United States District Court, D. Maryland
K. Bredar Chief Judge.
Joahn Barron Frazier filed an Amended Complaint alleging
violations of the Fair Credit Reporting Act
("FCRA"), 15 U.S.C. §§ 1681-1681x (2012).
(BCF No. 15.) Plaintiff contends that
Defendants failed to disclose Plaintiffs full
consumer file pursuant to § 1681g(a)(1). Defendant Equifax
Inc. ("Equifax") and putative defendant. Equifax
Information Services. LLC ("EIS"), filed a Motion
to Dismiss under Federal Rule of Civil Procedure 12(b)(6)
asserting two grounds for dismissal, first. Equifax contends
that it is not a consumer reporting agency ("CRA")
and. therefore, cannot be held liable under the FCRA. Mot.
Dismiss First Am. Compl. 1, Apr. 5. 2018, ECF No. 18. Second.
Defendants allege that Plaintiff failed to provide facts
sufficient to support her claim for relief by offering
"merely speculative and conclusory allegations"
that she did not receive a full consumer file disclosure.
Mot. Dismiss First Am. Compl. 1. No hearing is required.
Local Rule 105.6 (D. Md. 2016). The motion will be
Standard of Dismissal for Failure to State a
Rule of Civil Procedure 8(a) requires "[a] pleading that
states a claim for relief [to] contain ... a short and plain
statement of the claim showing that the pleader is entitled
to relief." Fed.R.Civ.P. 8(a). This standard "does
not require "detailed factual allegations.' but it
demands more than an unadorned,
Ashcroft v. lqbal, 556 U.S. 662, 678 (2009) (citing
Bell Atl. Corp. v. Twombly, 550 U.S. 544, 555
(2007)). A complaint must contain "sufficient factual
matter, accepted as true, to 'state a claim to relief
that is plausible on its face.'" Iqbal, 556
U.S. at 678 (2009) (quoting Twombly, 550 U.S. at
570). Facial plausibility exists "when the plaintiff
pleads factual content that allows the court to draw the
reasonable inference that the defendant is liable for the
misconduct alleged." Id. An inference of a mere
possibility of misconduct is not sufficient to support a
plausible claim. Id. at 679. As the Twombly
opinion stated. "Factual allegations must be enough to
raise a right to relief above the speculative level."
550 U.S. at 555. "A pleading that offers "labels
and conclusions' or 'a formulaic recitation of the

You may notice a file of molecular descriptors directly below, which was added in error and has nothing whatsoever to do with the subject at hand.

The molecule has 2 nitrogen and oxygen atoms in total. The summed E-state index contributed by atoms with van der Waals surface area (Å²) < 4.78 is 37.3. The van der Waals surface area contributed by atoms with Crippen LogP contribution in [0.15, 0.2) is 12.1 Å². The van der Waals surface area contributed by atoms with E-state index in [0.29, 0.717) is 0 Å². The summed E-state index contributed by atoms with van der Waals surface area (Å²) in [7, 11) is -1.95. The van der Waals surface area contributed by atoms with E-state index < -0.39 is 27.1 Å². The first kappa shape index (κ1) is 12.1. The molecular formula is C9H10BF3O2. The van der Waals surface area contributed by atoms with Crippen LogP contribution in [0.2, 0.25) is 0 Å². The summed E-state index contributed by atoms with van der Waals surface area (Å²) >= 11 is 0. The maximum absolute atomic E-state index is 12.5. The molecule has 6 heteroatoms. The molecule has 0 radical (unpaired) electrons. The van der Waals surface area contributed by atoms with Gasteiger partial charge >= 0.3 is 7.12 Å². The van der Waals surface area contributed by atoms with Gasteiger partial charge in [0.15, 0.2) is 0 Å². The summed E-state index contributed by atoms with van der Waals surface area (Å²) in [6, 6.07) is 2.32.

elements of a cause of action will not do." . . . Nor
does a complaint suffice if it tenders 'naked
assertion[s]' devoid of "further factual
enhancement."" lqbal, 556 U.S. at 678
(quoting Twombly, 550 U.S. at 555. 557). Although
when considering a motion to dismiss a court must accept as
true all factual allegations in the complaint, this principle
does not apply to legal conclusions couched as factual
allegations. Twombly. 550 U.S. at 555.
Allegations of the Complaint
September 19. 2017. Plaintiff made a written request for
"all information in [her] consumer file" to
Equifax. Compl. Ex. B. Jan. 9. 2018. ECF No. 1
(emphasis omitted); see First Am. Compl. ¶ 19.
Mar. 22, 2018, ECF No. 15. In response, EIS sent Plaintiff a
letter that Plaintiff contends "was not responsive to
her request." First Am. Compl. ¶ 20; see
Compl. Ex. C. Unsatisfied with Defendants" response.
Plaintiff made a "second and final request for a full
consumer file disclosure" to Equifax. First Am. Compl.
¶ 25 (emphasis omitted); see Compl. Ex. G. In
response to her second request, Equifax allegedly sent
Plaintiff a "credit report" that was also "not
responsive to her request." First Am. Compl. ¶ 28;
Pl.'s Opp'n Ex. A. Apr. 20. 2018, ECF No. 21.
January 9, 2018. Plaintiff filed a Complaint against
Defendants alleging violations of the FCRA. citing 15 U.S.C.
§ 1681g(a)(1). First Am. Compl. ¶¶19. 20, 21.
Equifax filed a Motion to Dismiss the original complaint.
Mot. Dismiss. Mar. 6, 2018, ECF 11. and Plaintiff filed her
First Amended Complaint. Based "upon information and
belief." Plaintiff contends that "there is
substantial information relating to [her] that is contained
in all Defendants' files that has not been disclosed to
her."" First Am. Compl. ¶ 34.
The Court may plausibly infer that Equifax is a
argues that it is not a CRA. Equifax relies on three district
court summary judgment decisions and the fact that EIS. not
Equifax, prepared Plaintiffs disclosure. Mot. Dismiss
First Am. Compl. 3. Plaintiff contends that Equifax is a CRA.
First Am. Compl. ¶ 7. Plaintiff asserts that Equifax has
"held itself out repeatedly ... as the actual operating
entity" that "freely transfer[s]... consumer
information and data... for commercial purposes" and
claims that Equifax sent her the report because it had a
bolded "EQUIFAX"' label on the first page.
First Am. Compl. ¶ 7-8: Pl.'s Opp'n 3. Ex. A.
Plaintiff suggests, however, that the issue of whether
Equifax is a CRA should be resolved at the